Impact of Blaxploitation in Female Lead Action Films
Blaxploitation is a film genre created in the 1970s. The Blaxploitation period is responsible for action films featuring black leads that were aimed towards black audiences. Following the influx of race movies and civil rights movement, there was a demand for black power films to empower the black community. That’s where Blaxploitation came in. Films in the Blaxploitation genre empowered the black community by giving African Americans a sense of representation that many films lacked.
The impact of the Blaxploitation era cannot be overlooked. Films created during the Blaxploitation era helped make African Americans visible and it publicized the experiences and culture of blacks in America. “From acting, directing, screenwriting, and composing, we were present in films like never before.” (Sims 2009) The films created during this time gave black people, men and women, a sense of self and a sense of pride. During this period, black women represented in film was also prominent like never before. Black women were given the same roles with transformative characters that broke the status quo. The women represented in films of the Blaxploitation era broke barriers for women in modern action movies and influenced the storylines of classic action movies with black female leads today.
Melvin Van Peebles ignited the fire of the Blaxploitation era by writing, directing, producing and starring in the 1971 film Sweet Sweetback's Baadasssss Song. This film is about a male prostitute who originally ‘helps’ two white police officers by allowing himself to be taken in for a crime. While on the way to the police station, the officers arrest a Black Panther, Mu-Mu, and beat him for insulting them. In retaliation, Sweetback defends Mu-Mu, brutally beating the two officers and putting them into comas. Aa a result of his crime, Sweetback is on the run and is denied help by his acquaintances. Seeking refuge, Sweetback successfully escapes to Mexico.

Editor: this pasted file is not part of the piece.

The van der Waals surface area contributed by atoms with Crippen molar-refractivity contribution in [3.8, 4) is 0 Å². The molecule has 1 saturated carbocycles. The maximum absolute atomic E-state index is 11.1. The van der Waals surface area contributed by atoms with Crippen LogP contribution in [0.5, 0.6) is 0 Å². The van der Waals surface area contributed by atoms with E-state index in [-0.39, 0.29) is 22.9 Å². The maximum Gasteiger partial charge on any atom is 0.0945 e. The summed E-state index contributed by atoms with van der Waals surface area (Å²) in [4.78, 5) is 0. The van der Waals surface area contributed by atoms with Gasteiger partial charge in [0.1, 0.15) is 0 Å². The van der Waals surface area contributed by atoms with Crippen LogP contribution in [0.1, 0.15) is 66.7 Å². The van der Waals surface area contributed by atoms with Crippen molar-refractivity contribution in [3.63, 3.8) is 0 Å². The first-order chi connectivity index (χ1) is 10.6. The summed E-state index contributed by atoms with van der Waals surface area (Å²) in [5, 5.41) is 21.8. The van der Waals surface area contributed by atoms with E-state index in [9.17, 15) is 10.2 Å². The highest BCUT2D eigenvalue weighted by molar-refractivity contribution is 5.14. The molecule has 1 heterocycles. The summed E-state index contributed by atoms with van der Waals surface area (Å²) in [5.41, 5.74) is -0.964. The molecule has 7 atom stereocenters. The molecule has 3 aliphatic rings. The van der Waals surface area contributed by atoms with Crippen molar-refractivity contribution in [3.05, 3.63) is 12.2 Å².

For the African American community, Sweetback was a community hero with a happy ending. The narrative Melvin Van Peebles created was one the black community had not seen before: a black man successfully escaping the police. Sweet Sweetback’s Baadasssss Song was a box office success; grossing $10 million with a $500,000 budget.
The Blaxploitation era changed the way black actresses were viewed as a whole. Prior to Blaxploitation, black women were often casted for the role of a “mammy”, “tragic mulatto” character, or a character with a servitude role. “1973 marked the first time that audiences saw African American women in non-servitude roles” (Sims 2009). Notable actresses of the Blaxploitation period include Pam Grier, Tamara Dobson and Vonetta McGee. Gri
It was in 1973 that Pam Grier starred in her first Blaxploitation film, Coffy. Coffy is about a nurse who seeks vengeance on the drug dealers who dealt her sister tainted...